With their dip nets, pound nets, haul seines and juniper boats, residents of Eastern North Carolina waited for the river herring to come home in March, April and May to where they had been spawned. They waited for the muddy rivers, creeks, branches and small streams to flash with a white and silver.
In the past, millions of herring would swim up Eastern North Carolina's rivers and creeks from the Atlantic Ocean to spawn each spring. Herring fishermen at dozens of fisheries throughout the region pulled nets teeming with herring from the waters, and their catches provided food for residents and a product that was shipped nationwide and as far away as Europe.
Recent decades have seen a dramatic drop in the returning herring population, due in large part to the effects of pollution and excessive trawling by foreign fleets. In an effort to save the fish, a statewide ban on river herring fishing was recently instituted. What was once a thriving industry is now on the brink of extinction, and a colorful chapter in North Carolina's history could be coming to a close.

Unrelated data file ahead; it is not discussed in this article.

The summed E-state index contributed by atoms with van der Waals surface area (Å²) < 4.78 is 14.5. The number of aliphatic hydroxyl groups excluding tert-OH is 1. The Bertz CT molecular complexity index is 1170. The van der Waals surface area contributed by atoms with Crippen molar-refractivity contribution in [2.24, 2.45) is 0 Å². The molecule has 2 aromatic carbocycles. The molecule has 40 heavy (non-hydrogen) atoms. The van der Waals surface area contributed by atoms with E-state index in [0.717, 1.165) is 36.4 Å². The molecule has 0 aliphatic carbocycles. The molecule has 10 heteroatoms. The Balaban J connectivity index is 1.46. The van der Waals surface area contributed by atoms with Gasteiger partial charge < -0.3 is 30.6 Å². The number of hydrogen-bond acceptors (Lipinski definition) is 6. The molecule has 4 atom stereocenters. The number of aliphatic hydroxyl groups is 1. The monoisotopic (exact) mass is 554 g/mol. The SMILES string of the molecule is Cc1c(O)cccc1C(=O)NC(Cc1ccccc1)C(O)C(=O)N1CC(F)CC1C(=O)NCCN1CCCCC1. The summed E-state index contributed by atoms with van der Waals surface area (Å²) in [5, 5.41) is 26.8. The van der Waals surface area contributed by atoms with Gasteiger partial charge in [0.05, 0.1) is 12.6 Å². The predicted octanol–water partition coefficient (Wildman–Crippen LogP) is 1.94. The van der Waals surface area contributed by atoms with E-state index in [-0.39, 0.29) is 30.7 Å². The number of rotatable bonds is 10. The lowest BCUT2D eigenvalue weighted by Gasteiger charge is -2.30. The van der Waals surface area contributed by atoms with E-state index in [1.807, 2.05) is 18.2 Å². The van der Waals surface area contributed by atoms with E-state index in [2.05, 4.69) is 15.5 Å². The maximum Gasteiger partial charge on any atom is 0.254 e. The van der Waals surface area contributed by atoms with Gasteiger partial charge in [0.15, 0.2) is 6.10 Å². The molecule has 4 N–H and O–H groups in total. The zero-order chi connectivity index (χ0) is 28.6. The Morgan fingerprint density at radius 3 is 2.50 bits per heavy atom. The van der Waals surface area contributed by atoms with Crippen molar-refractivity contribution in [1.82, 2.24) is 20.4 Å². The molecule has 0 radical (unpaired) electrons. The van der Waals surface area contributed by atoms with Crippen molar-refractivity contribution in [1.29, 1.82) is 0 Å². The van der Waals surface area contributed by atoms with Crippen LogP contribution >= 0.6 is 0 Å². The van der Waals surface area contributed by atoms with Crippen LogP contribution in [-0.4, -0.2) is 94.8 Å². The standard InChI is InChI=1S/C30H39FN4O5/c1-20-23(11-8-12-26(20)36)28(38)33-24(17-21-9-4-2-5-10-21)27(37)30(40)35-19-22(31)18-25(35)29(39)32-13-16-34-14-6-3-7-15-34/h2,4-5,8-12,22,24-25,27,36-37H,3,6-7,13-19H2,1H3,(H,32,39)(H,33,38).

As a boy, Frank Stephenson fished for herring with his father and fondly recalls helping catch, clean and salt the silvery fish. With this collection of striking photographs that span half a century of herring fisheries in Eastern North Carolina, Stephenson tells the captivating story of an industry and helps to preserve a way of life and culture for generations to come.
|Publisher:||History Press, The|
|Product dimensions:||6.70(w) x 9.70(h) x 0.60(d)|
About the Author
Frank Stephenson is a lifelong resident of Eastern North Carolina whose family worked for generations in the herring fishery. Stephenson is an active local and regional historian and has published more than 20 books on North Carolina history.